Why hello there, readers! Welcome back to another Throwback Thursday, and please allow us to introduce you to one of our absolute, top of the top, very favorite cocktails of all time: the Pisco Sour!
This is our seventh TBT Classic Cocktail, so we figured we had held out on you long enough…It’s time for the good stuff.
So light some candles, put on some mood music, and lets get down to business.
In case you had forgotten, our love for pisco is deep and unwavering. But when it comes to classic, traditional pisco drinks, it does not get bigger than the Pisco Sour.
Although the drink originates in Peru, the home of pisco, it was actually invented by an American ex-pat bartender named Victor Vaughen Morris who was living in the country in the early 1920s. The drink quickly spread around South America, and also made its way to the west coast of the U.S., where it was popularized in pisco’s home-away-from-home, San Francisco.
But enough history, lets make the damn thing, alright?
For the traditional Pisco Sour, you will need:
- 2 dashes Chuncho Amargo bitters* (see note below)
- 2 oz pisco brandy
- 1 oz lime juice
- 2 dessertspoons superfine sugar** (see note below)
- 1/2 oz egg white*** (see note below)
- Ground cinnamon, for garnish
- Maraschino cherry, for garnish
Boy, this drink sure requires a lot of notes, doesn’t it? Don’t worry, it really is simple, we promise.
Gather all of your ingredients plus your cocktail shaker, strainer, jiggers, measuring spoons, fruit press, and serving glass.
First, add your bitters directly into the bottom of your glass. Remember to hold the bottle vertically, directly over the glass. Each shake is one dash.
*Note 1: Chuncho Amargo bitters are traditional Peruvian bitters, and therefore the proper bitters to use in this drink. However, you may use Angostura if that is all you have. Under no circumstances can this drink be made without any bitters. Ever. You got it?
Next, squeeze your lime and add in your 1 oz of juice.
Now add in your 2 dessertspoons of superfine sugar.
**Note 2: a dessertspoon is a specific unit of measurement used regularly pre-prohibition, but not so much now. But fear not, a dessertspoon is equal to 10 ml, meaning 2 dessertspoons is 20 ml. This is equal to 4 teaspoons (each of which are 5 ml), or 1 tablespoon and 1 teaspoon (a tablespoon is 15 ml). The more you know…
And now, the egg whites. Unlike most of our other recommendations, whenever you use egg whites in your drinks it is essential that you use the pre-made stuff you buy in cartons at the store. If you just crack an egg and separate out the whites there is always a possibility that some yoke will sneak in there, or that the consistency will not be, well, consistent. The cartoned stuff is best.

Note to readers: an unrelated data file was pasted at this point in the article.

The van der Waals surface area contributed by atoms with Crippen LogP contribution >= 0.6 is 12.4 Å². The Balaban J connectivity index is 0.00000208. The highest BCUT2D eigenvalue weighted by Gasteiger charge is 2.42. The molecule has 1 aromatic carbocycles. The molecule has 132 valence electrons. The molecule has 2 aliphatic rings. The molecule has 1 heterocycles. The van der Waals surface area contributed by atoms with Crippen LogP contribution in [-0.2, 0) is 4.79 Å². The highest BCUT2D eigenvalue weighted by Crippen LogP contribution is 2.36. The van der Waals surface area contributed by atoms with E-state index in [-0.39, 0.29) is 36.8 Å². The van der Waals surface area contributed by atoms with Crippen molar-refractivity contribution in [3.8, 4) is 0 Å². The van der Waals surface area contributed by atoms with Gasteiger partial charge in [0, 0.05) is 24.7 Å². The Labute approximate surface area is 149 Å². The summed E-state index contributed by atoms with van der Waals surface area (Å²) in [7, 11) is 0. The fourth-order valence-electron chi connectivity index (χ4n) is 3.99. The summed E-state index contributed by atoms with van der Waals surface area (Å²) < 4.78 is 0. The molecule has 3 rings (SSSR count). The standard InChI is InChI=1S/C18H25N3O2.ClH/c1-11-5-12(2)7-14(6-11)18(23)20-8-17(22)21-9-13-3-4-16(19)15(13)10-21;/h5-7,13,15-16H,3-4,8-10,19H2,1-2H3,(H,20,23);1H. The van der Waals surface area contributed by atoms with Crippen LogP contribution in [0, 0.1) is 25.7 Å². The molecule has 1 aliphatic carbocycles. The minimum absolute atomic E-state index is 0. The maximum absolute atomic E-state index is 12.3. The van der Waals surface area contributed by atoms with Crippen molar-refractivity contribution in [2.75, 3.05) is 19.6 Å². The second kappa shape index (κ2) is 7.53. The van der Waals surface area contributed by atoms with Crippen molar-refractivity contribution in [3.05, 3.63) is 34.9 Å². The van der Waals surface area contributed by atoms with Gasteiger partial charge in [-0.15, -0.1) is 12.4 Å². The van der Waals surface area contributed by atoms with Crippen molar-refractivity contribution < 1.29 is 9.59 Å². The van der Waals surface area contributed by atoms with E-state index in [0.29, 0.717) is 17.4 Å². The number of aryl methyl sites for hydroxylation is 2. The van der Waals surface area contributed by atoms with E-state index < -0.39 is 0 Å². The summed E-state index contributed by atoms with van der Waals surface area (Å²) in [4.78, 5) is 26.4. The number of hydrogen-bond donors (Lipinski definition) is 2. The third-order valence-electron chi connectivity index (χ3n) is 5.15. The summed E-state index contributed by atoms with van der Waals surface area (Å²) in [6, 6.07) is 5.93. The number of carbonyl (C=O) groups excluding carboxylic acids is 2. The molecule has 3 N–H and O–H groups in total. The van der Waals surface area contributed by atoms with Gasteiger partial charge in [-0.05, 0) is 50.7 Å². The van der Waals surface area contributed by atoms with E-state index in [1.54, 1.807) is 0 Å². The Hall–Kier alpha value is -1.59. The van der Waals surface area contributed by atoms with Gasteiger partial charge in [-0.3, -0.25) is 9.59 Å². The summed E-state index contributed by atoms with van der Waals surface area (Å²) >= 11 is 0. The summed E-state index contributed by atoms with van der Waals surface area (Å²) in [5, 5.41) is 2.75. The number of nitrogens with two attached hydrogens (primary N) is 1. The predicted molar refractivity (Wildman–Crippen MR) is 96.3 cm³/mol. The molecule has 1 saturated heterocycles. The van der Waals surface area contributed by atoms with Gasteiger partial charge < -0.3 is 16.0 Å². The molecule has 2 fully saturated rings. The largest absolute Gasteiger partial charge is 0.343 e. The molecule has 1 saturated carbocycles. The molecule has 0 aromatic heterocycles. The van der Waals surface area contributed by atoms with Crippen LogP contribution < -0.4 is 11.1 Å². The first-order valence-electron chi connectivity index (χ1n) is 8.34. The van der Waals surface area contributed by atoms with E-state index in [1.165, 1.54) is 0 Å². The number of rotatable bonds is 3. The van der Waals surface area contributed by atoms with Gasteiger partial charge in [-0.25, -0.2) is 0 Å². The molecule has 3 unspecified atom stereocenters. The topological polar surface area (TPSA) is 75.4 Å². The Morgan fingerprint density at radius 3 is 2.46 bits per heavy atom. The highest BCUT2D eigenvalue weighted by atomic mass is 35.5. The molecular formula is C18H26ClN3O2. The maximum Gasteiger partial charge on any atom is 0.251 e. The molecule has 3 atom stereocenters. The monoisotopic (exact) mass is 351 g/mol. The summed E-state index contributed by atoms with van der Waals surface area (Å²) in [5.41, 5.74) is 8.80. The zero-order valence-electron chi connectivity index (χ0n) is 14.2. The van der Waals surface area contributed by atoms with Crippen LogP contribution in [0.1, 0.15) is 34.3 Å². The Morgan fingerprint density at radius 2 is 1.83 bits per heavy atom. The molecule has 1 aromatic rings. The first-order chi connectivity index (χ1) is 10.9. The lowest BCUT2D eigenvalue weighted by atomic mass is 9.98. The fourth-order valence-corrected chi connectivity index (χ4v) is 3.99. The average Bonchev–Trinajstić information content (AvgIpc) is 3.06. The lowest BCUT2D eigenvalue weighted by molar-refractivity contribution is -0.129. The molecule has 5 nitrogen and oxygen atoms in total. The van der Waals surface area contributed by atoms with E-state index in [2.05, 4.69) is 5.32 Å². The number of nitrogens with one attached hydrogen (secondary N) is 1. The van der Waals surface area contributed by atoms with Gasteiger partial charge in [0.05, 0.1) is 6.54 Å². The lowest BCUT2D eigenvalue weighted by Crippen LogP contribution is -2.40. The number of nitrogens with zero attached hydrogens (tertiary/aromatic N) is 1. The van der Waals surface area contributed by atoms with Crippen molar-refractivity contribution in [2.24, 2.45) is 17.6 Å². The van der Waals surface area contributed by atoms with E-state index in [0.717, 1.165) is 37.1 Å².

***Note 3: The purpose of the egg whites in this drink is for texture and consistency, it does not add flavor. If you have dietary restrictions or would prefer not to use them, that is fine.
Now the fun stuff! Add in your 2 oz of pisco. As always, we used Campo De Encanto.
Now fill your shaker tin 2/3 full of ice, pour your ingredients in, secure the shaker glass, and shake shake shake! Important: since we used granulated sugar and not simple syrup in this drink, you will need to shake longer than normal in order for the sugar to fully incorporate Approximately 60 seconds.
Now attach your strainer and pour your drink directly into your serving glass. This drink is served up, so do not add any ice to your glass.
Last but not least: garnish! Most Pisco Sour recipes will tell you to either use a sprinkle of cinnamon or a maraschino cherry, but we here at The Woman At The Bar are rebels and don’t care what anyone says, so we use both!
First sprinkle a light dusting of cinnamon on top of your drink. Make sure you test out your cinnamon shaker first, you don’t want to overwhelm the entire drink with mounds of cinnamon!
Now add your cherry, because you deserve it!
And there you have it! One of the most perfect cocktails ever invented. Peru, we salute you.
Drink up, everyone!
I love a good sour. The use of Pisco is a bonus!